“When women break that taboo and they’re not afraid to drive that car by herself – that’s it. Now she has the guts to speak up for herself and take action.” ~ Manal Al Sharif, Women’s Rights Activist
Summary: Manal Al-Sharif is a women’s rights activist from Saudi Arabia who helped start a women’s right to drive campaign in 2011. In May 2011, Al-Sharif filmed herself driving a car in Saudi Arabia, where women are prohibited from driving. She posted the video on YouTube, called on women to participate in a Women2Drive campaign on June 17 of that year, the video received nearly 700,000 views in a single day. During a second turn at the wheel, she was imprisoned for nine days. Al-Sharif was recognized by Time Magazine as one of the “100 Most Influential People in the World”, and by Arabian Business as the most inspiring Arab woman. She was also awarded the Vaclav Havel Prize for Creative Dissent at the Oslo Freedom Forum. Al-Sharif was the first Saudi female IT security consultant working for the oil company Saudi Aramco for 10 years. Lan Anh Vu sat down with Al-Sharif at Forum 2000 to hear more about her journey, how she launched the Women2Drive movement and the key lessons she has learned along the way.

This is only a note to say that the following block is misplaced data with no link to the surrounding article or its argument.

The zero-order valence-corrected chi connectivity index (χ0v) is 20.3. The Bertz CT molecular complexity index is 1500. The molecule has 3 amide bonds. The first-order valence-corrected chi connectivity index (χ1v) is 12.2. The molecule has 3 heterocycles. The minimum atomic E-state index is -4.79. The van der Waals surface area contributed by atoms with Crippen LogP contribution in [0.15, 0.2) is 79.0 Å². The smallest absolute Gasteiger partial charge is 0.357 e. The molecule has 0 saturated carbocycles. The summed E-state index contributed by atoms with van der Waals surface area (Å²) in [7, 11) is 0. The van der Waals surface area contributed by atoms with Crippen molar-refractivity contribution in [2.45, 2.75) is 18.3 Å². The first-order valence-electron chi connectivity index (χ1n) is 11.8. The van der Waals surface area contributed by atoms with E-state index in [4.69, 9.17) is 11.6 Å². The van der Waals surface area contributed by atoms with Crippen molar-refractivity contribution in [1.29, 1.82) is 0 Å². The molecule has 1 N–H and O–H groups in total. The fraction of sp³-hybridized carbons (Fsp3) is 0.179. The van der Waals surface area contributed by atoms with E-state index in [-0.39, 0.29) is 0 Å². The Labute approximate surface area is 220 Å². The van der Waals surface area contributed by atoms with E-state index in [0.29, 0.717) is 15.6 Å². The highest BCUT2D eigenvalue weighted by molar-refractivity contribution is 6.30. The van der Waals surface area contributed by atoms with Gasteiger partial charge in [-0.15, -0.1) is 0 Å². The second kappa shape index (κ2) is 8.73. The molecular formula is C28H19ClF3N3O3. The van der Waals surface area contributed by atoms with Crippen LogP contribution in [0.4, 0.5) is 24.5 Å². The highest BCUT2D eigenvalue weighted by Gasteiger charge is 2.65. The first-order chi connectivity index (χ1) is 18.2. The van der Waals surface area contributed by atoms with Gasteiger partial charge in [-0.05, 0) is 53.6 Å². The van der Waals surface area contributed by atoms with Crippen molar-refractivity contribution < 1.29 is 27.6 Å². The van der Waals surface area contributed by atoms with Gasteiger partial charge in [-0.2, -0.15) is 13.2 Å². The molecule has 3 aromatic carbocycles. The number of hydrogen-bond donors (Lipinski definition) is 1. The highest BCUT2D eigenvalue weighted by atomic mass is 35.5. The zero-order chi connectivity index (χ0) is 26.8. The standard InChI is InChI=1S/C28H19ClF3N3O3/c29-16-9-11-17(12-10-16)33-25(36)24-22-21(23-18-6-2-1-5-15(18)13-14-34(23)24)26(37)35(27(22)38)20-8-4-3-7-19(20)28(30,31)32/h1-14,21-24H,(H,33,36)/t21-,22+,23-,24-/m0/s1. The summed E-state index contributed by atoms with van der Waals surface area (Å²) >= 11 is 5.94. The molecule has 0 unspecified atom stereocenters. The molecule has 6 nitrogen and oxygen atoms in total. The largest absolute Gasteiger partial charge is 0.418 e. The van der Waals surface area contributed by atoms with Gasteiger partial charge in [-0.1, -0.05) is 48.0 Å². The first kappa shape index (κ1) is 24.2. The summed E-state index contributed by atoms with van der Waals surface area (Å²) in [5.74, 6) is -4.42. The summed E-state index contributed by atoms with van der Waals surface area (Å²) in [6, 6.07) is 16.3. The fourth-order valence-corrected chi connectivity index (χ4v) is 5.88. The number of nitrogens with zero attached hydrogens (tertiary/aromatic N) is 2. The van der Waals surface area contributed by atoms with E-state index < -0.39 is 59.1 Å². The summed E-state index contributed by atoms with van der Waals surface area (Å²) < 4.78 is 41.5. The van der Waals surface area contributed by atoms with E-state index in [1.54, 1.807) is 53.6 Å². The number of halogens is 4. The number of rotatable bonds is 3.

Nationality: Saudi Arabian
Q: Why did you decide to advocate for Saudi women’s right to drive ? on npr.org
A: I think it chose me. I didn’t choose it. As a single mom, I was divorced with a son and I had a car and I had a driver’s license, but I couldn’t drive my car. I was paying the installments for this car for five years. That was very frustrating. I almost got kidnapped once because I couldn’t find a car to take me back home.